In other words, after making sure inflation expectations reflect a partial regime-change macro vigilantes might decide to seriously challenge the benign assumptions Central Banks and bond markets are using to form their base case today.

Watch out in this space.

2. The Japanese Yen is on the move, and it matters!

The JPY depreciated 10% against other developed market currencies over the last month, which is quite a move in the FX space.

The Bank of Japan has been relentlessly defending the 25 bps yield cap on the domestic 10-year government bonds, and therefore signaling their monetary policy stance isn’t going to move much (or at all) to the hawkish side - quite in stark contrast with all their Central Bank peers.

As interest rates differentials keep increasing (higher rates in EUR, USD etc. versus unchanged in Japan), JPY/xxx keeps depreciating.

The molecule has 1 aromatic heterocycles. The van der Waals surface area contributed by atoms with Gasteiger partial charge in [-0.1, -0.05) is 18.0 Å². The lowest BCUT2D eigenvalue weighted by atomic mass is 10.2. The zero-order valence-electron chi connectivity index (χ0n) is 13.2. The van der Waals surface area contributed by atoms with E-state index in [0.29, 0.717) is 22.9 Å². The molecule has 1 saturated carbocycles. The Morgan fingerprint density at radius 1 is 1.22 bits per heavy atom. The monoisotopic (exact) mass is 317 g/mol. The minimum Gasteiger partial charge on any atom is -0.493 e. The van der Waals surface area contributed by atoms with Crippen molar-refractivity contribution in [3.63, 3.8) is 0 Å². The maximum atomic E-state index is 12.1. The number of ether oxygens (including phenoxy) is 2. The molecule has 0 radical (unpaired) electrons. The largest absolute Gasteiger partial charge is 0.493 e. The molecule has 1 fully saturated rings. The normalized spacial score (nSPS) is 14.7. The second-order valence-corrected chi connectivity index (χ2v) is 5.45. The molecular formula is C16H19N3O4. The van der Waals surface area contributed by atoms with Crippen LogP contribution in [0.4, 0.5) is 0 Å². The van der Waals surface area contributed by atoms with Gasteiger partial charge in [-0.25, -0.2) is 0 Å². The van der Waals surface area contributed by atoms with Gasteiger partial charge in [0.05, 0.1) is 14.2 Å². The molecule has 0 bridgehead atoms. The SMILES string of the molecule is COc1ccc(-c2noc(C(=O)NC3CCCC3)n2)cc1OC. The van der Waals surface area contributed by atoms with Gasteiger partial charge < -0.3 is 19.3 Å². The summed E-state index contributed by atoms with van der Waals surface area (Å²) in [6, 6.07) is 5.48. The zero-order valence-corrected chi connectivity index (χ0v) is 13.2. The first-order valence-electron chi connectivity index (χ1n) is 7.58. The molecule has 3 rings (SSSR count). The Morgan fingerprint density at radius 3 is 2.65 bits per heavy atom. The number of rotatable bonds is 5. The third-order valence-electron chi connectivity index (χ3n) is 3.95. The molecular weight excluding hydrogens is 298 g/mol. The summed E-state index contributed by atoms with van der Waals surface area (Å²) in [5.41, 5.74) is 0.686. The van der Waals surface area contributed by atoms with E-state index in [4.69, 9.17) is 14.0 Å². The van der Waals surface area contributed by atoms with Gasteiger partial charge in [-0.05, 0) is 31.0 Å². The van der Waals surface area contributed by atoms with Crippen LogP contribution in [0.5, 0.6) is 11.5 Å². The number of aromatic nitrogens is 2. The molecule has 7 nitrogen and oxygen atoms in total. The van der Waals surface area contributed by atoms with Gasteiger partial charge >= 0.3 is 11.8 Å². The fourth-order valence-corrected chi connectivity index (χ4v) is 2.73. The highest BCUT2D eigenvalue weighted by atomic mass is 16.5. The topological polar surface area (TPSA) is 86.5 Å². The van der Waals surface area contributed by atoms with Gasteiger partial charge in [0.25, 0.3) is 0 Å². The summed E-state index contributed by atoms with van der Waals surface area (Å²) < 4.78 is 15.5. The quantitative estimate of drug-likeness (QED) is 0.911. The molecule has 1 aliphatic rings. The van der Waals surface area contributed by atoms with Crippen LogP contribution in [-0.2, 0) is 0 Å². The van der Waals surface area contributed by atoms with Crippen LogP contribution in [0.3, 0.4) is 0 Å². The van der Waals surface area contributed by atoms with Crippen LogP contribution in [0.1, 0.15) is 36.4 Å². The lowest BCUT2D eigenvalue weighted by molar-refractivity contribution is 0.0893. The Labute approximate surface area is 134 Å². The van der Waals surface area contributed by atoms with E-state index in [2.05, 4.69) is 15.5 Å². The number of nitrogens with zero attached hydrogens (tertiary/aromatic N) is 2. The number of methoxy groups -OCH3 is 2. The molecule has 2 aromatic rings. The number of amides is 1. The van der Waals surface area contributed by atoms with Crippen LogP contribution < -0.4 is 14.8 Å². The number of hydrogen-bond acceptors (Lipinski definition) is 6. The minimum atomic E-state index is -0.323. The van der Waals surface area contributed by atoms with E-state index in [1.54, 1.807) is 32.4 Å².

But are the macro vigilantes doing the hard work already, or just peeking into this?

Source: The Macro Compass elaboration of Bloomberg data

Despite the sharp move over the last month, option-derived implied annualized volatility in USD/JPY for the next year still stands below 9%.

This level is still consistent with periods of aligned monetary policy stances across the globe (2003-2007, 2019, 2021) rather than periods of uncertainty and divergence.
Also here, the macro vigilantes are just waking up from their long sleep but they are not yet doing the heavy lifting.

But why does Japan matter, anyway?

Since the 1980s, Japan has been one of the biggest exporters of capital in the world: an ageing population with high propensity to save and a lack of domestic investment opportunities have led Japan to invest large sum of capital abroad, especially in foreign fixed income markets.